Redwood elections are open to everyone

Rori Anderson

Each spring, Redwood holds sophomore, junior, senior and associated student body (ASB) elections. These elections are a chance for various students to step into leadership positions and for others to engage with the school through voting. 

ASB members represent the entirety of the student body, and their roles are typically filled by seniors, causing senior class elections to be unique. This year, many current class of 2023 officers won ASB positions, allowing students who may not have run otherwise to campaign for their class leadership positions. 

Caroline Goodrich, a senior class treasurer candidate, is running for the first time this semester. Goodrich joined the leadership class this past year and found inspiration to run from her experiences. 

Using creative puns, Magx Auerbach attempts to draw in voters.

“Since the fall, I’ve had a lot of great opportunities in [leadership], and I really admire our current class officers and what they do for our class. I would love the opportunity to help out our grade even more,” Goodrich said.

Chase Cordova, one of the other senior class treasurer candidates and leadership member, also views the leadership class as extremely helpful to anyone pursuing a larger role in their community. 

“Leadership gives you an outlet to be more involved in things, and not only in school events but in everything, [including] creating [events], fundraising and stuff like that,” Cordova said. 

The leadership class is involved in planning and fundraising for many different events and organizing clubs. Students who are elected as student body officers are able to lead many of these events, making the positions highly sought after. 

While plenty of students may be inspired to run, only one candidate can win. This year, several students are running for each position, adding a more competitive element. Oftentimes, the results come down to how students campaign. 

As new and returning candidates attempt to draw in voters, they take different routes in their campaigning strategies. Cordova combined online and in-person campaigning.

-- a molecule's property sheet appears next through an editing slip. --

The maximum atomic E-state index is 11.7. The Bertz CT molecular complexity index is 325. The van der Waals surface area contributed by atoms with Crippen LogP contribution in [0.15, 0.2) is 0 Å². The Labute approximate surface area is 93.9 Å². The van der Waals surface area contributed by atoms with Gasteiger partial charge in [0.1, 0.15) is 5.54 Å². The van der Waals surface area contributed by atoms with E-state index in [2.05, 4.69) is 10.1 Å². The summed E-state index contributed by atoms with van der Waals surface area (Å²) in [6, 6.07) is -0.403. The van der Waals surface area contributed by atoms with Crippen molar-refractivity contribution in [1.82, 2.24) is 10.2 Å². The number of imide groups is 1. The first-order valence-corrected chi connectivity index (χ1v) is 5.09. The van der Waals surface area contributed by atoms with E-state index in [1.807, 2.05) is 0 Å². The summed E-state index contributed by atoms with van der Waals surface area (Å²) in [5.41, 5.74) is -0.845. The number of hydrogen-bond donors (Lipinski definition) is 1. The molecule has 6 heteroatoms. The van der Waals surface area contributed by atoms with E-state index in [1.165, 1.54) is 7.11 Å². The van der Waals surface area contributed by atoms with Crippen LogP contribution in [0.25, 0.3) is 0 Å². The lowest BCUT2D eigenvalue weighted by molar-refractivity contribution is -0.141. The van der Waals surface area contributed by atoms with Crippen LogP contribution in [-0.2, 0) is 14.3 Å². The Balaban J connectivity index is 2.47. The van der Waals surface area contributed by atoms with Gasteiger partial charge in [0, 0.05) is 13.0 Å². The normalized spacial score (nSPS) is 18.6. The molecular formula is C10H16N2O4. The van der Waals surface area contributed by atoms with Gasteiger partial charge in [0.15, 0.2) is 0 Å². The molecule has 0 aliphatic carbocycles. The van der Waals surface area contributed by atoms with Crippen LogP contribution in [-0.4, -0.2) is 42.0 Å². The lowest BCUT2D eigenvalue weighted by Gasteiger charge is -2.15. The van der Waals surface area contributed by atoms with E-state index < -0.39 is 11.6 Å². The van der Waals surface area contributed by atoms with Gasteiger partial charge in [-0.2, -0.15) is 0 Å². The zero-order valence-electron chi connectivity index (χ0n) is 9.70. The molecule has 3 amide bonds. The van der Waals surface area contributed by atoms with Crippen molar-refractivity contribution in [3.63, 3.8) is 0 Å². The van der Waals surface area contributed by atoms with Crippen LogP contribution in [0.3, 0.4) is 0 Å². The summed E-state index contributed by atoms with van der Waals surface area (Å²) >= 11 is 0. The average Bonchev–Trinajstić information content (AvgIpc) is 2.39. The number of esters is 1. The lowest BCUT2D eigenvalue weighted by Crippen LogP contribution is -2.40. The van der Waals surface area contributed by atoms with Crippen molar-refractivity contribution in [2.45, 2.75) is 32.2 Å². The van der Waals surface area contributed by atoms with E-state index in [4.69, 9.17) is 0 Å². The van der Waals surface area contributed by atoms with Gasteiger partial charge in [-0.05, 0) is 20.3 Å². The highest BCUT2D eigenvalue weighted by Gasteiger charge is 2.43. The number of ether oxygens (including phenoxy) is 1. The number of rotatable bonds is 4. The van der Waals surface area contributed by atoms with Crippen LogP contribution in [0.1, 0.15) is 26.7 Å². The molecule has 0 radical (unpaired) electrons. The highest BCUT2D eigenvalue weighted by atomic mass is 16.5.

“I have an Instagram account, a couple of posters up in the halls and a couple of flyers throughout the building,” Cordova said. 

Redwood has a very lenient process for campaigning, and students decide how they want to promote themselves. Senior class president candidate Magx Auerbach found the campaign process to be individualistic in that way.

“There’s a lot of freedom in how you want to advertise. The more effort you put into it, the more reward you get out of it. It showed that the people who campaign more may have more drive to get the position,” Auerbach said.

Decorating the halls, posters are hung at every staircase.

Since all officers are required to take the leadership class, the driven winners of the election benefit the leadership class by participating in the school events.


Since a portion of the class is voted in, voting has ample benefits for both individuals and the class as a whole, according to Goodrich.

“People should vote. One of the big [reasons] is that it’s practice for once we turn 18 and we’re allowed to vote in the real world. It’s practice, but also as part of our school community, our leadership won’t reflect us if we don’t vote. When only a few people vote for our leaders, ASB and student officers, they can be biased toward one perspective or one experience at Redwood. When we vote more, people have the opportunity to be heard. It reflects our student body in a way that makes everyone feel included,” Goodrich said.

If you have not yet voted, go to Voting closes on Thursday at midnight.